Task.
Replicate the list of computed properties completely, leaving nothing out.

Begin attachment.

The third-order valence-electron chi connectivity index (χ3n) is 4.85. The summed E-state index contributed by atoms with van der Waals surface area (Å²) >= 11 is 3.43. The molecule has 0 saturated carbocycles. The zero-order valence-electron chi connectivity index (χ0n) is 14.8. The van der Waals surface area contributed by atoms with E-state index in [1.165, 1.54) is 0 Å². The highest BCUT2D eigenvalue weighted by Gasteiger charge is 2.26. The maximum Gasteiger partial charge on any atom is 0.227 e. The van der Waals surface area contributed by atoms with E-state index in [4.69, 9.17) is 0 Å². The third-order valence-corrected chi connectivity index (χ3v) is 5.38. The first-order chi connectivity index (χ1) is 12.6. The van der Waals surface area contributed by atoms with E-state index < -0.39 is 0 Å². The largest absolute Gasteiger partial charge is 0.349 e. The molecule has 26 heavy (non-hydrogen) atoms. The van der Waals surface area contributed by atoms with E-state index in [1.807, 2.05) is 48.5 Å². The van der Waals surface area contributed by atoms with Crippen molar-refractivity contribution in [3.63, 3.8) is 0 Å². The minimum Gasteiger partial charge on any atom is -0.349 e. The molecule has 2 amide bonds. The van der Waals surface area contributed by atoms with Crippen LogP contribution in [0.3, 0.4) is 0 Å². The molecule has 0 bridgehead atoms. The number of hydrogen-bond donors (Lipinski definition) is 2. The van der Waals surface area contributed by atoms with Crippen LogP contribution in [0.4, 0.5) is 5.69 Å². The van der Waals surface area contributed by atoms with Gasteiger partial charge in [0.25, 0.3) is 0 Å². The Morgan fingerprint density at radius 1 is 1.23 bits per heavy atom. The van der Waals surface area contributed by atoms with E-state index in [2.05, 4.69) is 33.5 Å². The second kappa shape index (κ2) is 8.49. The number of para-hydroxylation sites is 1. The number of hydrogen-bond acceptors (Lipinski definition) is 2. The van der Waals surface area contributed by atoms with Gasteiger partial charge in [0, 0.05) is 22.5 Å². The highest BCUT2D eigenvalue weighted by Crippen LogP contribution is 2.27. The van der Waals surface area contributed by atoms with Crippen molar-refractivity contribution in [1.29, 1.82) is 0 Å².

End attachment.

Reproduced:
The third-order valence-electron chi connectivity index (χ3n) is 4.85. The summed E-state index contributed by atoms with van der Waals surface area (Å²) >= 11 is 3.43. The molecule has 0 saturated carbocycles. The zero-order valence-electron chi connectivity index (χ0n) is 14.8. The van der Waals surface area contributed by atoms with E-state index in [1.165, 1.54) is 0 Å². The highest BCUT2D eigenvalue weighted by Gasteiger charge is 2.26. The maximum Gasteiger partial charge on any atom is 0.227 e. The van der Waals surface area contributed by atoms with E-state index in [4.69, 9.17) is 0 Å². The third-order valence-corrected chi connectivity index (χ3v) is 5.38. The first-order chi connectivity index (χ1) is 12.6. The van der Waals surface area contributed by atoms with E-state index < -0.39 is 0 Å². The largest absolute Gasteiger partial charge is 0.349 e. The molecule has 26 heavy (non-hydrogen) atoms. The van der Waals surface area contributed by atoms with E-state index in [1.807, 2.05) is 48.5 Å². The van der Waals surface area contributed by atoms with Crippen molar-refractivity contribution in [3.63, 3.8) is 0 Å². The minimum Gasteiger partial charge on any atom is -0.349 e. The molecule has 2 amide bonds. The van der Waals surface area contributed by atoms with Crippen LogP contribution in [0.3, 0.4) is 0 Å². The molecule has 0 bridgehead atoms. The number of hydrogen-bond donors (Lipinski definition) is 2. The van der Waals surface area contributed by atoms with Crippen LogP contribution in [0.4, 0.5) is 5.69 Å². The van der Waals surface area contributed by atoms with Gasteiger partial charge in [0.25, 0.3) is 0 Å². The Morgan fingerprint density at radius 1 is 1.23 bits per heavy atom. The van der Waals surface area contributed by atoms with E-state index in [2.05, 4.69) is 33.5 Å². The second kappa shape index (κ2) is 8.49. The number of para-hydroxylation sites is 1. The number of hydrogen-bond acceptors (Lipinski definition) is 2. The van der Waals surface area contributed by atoms with Gasteiger partial charge in [0, 0.05) is 22.5 Å². The highest BCUT2D eigenvalue weighted by Crippen LogP contribution is 2.27. The van der Waals surface area contributed by atoms with Crippen molar-refractivity contribution in [1.29, 1.82) is 0 Å².